A wombat captured in the Sanctuary near Cradle Mountain Hotel

Cradle Mountain Wildlife - Wombats

A wombat captured in the Sanctuary near Cradle Mountain Hotel

Cradle Mountain-Lake St Clair National Park contains ideal habitat for many of Tasmania’s native creatures—from hundreds of bird species to our enigmatic marsupials.

Most Tasmanian mammals are nocturnal, and more likely to be seen at dawn and dusk. As the sun sets, Cradle’s forests and plains come alive with foraging wallabies, pademelons, quolls, Tasmanian devils, and perhaps our most lovable resident, the common wombat.

Meet the master excavators

Wombats are the world’s largest burrowing mammals. These solitary, sleep-loving herbivores can grow up to 85cm in length and weigh as much as 20 kilos. Early European settlers referred to them as badgers, but they are in fact most closely related to koalas.

Wombats are powerful diggers and excavate large burrows that can be as much as 20 metres in length. They spend up to 16 hours a day sleeping in these dens, emerging at dusk to feed. Their strong front teeth never stop growing, but are ground down through grazing and gnawing through roots and other obstructions as they clear new chambers for their burrows.

Female wombats raise a single joey in their backwards-facing pouch (handy for keeping the dirt out). The young wombat stays in the pouch for six months, feeding on its mother’s milk before beginning to graze. Wombats become independent at 18 months.

Wombats have a hard, tough rump, which they can use as protection against attackers—they’ve even been known to crush the skulls of predators against the roof of their burrows using their formidable back end.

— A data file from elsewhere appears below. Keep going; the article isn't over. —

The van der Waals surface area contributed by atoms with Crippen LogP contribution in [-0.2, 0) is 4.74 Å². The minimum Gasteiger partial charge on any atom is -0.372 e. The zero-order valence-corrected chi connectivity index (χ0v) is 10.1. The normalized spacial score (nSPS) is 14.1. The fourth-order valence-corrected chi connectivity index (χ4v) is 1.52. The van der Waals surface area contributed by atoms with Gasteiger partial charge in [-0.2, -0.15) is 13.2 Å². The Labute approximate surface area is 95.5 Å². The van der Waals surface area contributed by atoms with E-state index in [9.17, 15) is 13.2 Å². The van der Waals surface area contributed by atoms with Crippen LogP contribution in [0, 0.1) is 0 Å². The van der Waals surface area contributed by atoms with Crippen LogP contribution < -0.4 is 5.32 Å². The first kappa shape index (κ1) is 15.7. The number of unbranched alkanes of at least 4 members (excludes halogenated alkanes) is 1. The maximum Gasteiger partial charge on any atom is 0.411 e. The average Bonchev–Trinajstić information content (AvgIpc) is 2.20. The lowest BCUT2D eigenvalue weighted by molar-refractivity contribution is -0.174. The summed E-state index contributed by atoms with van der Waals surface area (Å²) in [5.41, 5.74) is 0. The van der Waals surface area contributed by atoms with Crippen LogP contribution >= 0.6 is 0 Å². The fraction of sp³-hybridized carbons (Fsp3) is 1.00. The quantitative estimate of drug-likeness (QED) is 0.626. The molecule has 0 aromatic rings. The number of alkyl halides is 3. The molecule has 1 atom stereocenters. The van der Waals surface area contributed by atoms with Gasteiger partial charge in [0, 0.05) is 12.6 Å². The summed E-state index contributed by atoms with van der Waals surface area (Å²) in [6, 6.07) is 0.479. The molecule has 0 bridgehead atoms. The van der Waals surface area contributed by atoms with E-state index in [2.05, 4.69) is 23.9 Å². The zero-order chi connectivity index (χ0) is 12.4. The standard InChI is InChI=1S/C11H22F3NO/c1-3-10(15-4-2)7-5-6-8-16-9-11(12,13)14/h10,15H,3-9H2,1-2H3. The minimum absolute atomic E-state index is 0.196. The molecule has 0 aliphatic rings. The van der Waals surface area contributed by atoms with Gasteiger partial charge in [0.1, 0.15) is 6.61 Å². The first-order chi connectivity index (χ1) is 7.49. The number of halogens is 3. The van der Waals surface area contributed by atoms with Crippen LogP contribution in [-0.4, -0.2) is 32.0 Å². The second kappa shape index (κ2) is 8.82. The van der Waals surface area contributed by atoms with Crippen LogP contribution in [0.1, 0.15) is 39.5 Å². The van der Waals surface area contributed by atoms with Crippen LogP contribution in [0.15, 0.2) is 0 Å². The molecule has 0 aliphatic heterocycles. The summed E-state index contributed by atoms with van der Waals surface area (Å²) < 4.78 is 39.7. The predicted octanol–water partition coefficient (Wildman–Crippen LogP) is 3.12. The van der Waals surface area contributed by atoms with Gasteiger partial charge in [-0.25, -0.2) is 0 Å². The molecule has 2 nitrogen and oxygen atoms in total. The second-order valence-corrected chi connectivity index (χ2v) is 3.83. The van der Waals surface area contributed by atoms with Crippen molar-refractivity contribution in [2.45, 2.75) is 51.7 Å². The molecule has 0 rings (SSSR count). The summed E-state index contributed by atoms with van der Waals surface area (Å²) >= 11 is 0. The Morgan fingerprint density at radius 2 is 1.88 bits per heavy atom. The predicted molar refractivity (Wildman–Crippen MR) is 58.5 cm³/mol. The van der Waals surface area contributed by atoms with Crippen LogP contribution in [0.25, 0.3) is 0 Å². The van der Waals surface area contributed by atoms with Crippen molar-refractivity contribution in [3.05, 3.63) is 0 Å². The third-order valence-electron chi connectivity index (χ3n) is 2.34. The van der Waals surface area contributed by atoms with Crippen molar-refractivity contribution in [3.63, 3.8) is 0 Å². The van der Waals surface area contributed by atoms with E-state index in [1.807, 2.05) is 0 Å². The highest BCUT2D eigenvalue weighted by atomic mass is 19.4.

Wombat poo – signs and wonders

One of the most intriguing things about wombats is their unique, cube-shaped droppings. This peculiarity is due to horizontal ridges in their large intestine, and an extremely slow digestive system, which creates dense, compacted waste. You will often see wombat droppings deposited in an elevated position on rocks or logs as a visible sign to other wombats that they’re in someone else’s territory. The obvious advantage of square poo is that it doesn’t roll away—meaning these territorial markers will stay where they’re intended to!

Wombat spotting

Wombats are common throughout Tasmania, and they thrive within Cradle Mountain-Lake St Clair National Park. You’re most likely to see the teddy-bear shape of a grazing wombat at dusk, as they feed in open grasslands. Wombats are also commonly spotted along the road to the national park, so keep a careful watch as you pass any open grassy areas (and remember to drive slowly, especially at night).